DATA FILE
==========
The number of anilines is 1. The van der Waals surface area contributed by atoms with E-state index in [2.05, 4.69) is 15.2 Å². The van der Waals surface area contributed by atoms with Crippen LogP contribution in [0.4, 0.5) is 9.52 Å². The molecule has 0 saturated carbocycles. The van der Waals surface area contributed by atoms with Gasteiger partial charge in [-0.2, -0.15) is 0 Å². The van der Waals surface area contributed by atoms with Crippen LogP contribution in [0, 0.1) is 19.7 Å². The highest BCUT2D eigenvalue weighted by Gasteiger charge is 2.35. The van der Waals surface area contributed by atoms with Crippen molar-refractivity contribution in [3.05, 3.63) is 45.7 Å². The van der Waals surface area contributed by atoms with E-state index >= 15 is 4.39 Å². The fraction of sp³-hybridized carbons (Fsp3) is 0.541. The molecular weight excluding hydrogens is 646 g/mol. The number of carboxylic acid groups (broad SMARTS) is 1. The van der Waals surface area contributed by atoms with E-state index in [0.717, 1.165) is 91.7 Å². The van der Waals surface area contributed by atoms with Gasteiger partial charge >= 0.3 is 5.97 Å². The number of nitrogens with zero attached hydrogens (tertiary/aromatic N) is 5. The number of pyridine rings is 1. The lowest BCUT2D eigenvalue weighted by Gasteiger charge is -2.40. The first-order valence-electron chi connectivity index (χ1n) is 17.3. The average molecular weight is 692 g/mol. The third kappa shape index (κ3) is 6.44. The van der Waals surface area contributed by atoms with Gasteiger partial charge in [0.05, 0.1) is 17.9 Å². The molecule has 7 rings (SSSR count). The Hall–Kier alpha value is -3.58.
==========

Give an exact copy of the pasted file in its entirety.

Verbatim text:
The number of anilines is 1. The van der Waals surface area contributed by atoms with E-state index in [2.05, 4.69) is 15.2 Å². The van der Waals surface area contributed by atoms with Crippen LogP contribution in [0.4, 0.5) is 9.52 Å². The molecule has 0 saturated carbocycles. The van der Waals surface area contributed by atoms with Gasteiger partial charge in [-0.2, -0.15) is 0 Å². The van der Waals surface area contributed by atoms with Crippen LogP contribution in [0, 0.1) is 19.7 Å². The highest BCUT2D eigenvalue weighted by Gasteiger charge is 2.35. The van der Waals surface area contributed by atoms with Crippen molar-refractivity contribution in [3.05, 3.63) is 45.7 Å². The van der Waals surface area contributed by atoms with E-state index >= 15 is 4.39 Å². The fraction of sp³-hybridized carbons (Fsp3) is 0.541. The molecular weight excluding hydrogens is 646 g/mol. The number of carboxylic acid groups (broad SMARTS) is 1. The van der Waals surface area contributed by atoms with E-state index in [0.717, 1.165) is 91.7 Å². The van der Waals surface area contributed by atoms with Gasteiger partial charge >= 0.3 is 5.97 Å². The number of nitrogens with zero attached hydrogens (tertiary/aromatic N) is 5. The number of pyridine rings is 1. The lowest BCUT2D eigenvalue weighted by Gasteiger charge is -2.40. The first-order valence-electron chi connectivity index (χ1n) is 17.3. The average molecular weight is 692 g/mol. The third kappa shape index (κ3) is 6.44. The van der Waals surface area contributed by atoms with Gasteiger partial charge in [0.05, 0.1) is 17.9 Å². The molecule has 7 rings (SSSR count). The Hall–Kier alpha value is -3.58.